A hike of 22 percent since 2007 in the sexual assaults in all branches
A doubling since 2006 of the number of violent attacks and rapes in the Army, from 663 in 2006 to 1,313 last year
A “chilling trend” of violent sex crimes rising at the rate of 14.6 percent annually, “and the rate is accelerating”
A 28 percent increase in the offense rate and a 20 percent increase in offenders from 2006-2011 in sex crimes in the active-duty Army
A jump in male sexual assault victims from 10 percent in 2010 to 14 percent in confidential reports for 2011
The need to fire senior enlisted Navy officers at the rate of nearly two per month because of sexual misconduct.
Donnelly explained the problem has been developing for some time. She cited the 1997 recommendation from the Kassebaum-Baker Commission for the Army to end the gender-integrated basic training, because it was “resulting in less discipline, less unit cohesion, and more distraction from training.”
But the advice was ignored, she said.
And Navy Secretary Ray Mabus, even while noting that the military branch experiences three sexual assaults every day, called for observance of a “Sexual Assault Awareness Month” that included “adult interactive plays.”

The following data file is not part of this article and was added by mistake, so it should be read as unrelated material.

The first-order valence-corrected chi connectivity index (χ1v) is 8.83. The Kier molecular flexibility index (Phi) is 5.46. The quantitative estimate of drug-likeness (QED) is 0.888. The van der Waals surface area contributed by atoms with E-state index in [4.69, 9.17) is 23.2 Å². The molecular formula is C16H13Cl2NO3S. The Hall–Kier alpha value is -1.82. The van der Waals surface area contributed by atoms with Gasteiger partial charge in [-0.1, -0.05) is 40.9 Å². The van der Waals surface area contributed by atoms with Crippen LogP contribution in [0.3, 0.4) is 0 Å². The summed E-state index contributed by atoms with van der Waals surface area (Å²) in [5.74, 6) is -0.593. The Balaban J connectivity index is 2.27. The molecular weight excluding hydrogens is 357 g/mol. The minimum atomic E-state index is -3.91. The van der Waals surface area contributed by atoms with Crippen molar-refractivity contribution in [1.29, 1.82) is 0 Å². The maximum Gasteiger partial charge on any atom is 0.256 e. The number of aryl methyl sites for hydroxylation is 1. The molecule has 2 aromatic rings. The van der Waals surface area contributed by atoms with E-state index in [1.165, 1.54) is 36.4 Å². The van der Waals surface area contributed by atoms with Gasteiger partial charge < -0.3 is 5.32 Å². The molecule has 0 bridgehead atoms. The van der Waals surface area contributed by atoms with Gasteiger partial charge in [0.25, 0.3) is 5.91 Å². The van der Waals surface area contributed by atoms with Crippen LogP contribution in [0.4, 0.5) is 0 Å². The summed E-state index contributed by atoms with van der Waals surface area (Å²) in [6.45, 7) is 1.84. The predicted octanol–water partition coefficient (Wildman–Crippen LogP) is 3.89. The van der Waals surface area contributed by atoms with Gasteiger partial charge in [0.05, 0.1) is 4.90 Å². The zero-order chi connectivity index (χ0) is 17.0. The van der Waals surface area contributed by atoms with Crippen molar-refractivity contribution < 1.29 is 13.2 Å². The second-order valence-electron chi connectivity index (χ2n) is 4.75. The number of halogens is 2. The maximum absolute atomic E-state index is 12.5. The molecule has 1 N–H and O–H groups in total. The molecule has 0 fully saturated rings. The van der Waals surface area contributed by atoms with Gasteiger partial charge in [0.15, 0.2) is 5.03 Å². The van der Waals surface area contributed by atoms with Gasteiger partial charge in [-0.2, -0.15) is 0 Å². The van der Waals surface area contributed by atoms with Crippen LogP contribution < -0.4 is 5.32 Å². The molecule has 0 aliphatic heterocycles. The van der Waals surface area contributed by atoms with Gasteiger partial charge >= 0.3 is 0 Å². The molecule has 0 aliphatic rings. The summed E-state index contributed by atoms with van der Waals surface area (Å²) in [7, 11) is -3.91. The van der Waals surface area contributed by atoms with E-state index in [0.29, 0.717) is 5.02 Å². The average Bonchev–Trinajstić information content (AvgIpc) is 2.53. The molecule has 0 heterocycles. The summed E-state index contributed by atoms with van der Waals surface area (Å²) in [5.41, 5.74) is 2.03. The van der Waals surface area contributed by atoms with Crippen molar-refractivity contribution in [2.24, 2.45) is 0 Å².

“Despite tangible evidence of failure, the same officials expect free-rein to implement policies that would worsen the situation. On Feb. 9, 2012, Pentagon briefers announced their intent to promote ‘diversity’ by incrementally implementing controversial recommendations of the Military Diversity Leadership Commission,” she said.
The report said, “More than 20 years ago, male and female naval aviators partied wildly at the 1991 post-Persian Gulf War Tailhook convention in Las Vegas. The highly publicized scandal ruined the careers of hundreds of officers.”
Now, “we are starting to see a military resembling Jenga Blocks – a table-top tower constructed of smooth wooden planks,” the report continued. “Players remove planks from the bottom of the tower and load them on the top, destabilizing the structure until it buckles and falls. In the same way, severe budget cuts combined with social burdens loaded on top could irreparably weaken the culture and strength of our military.”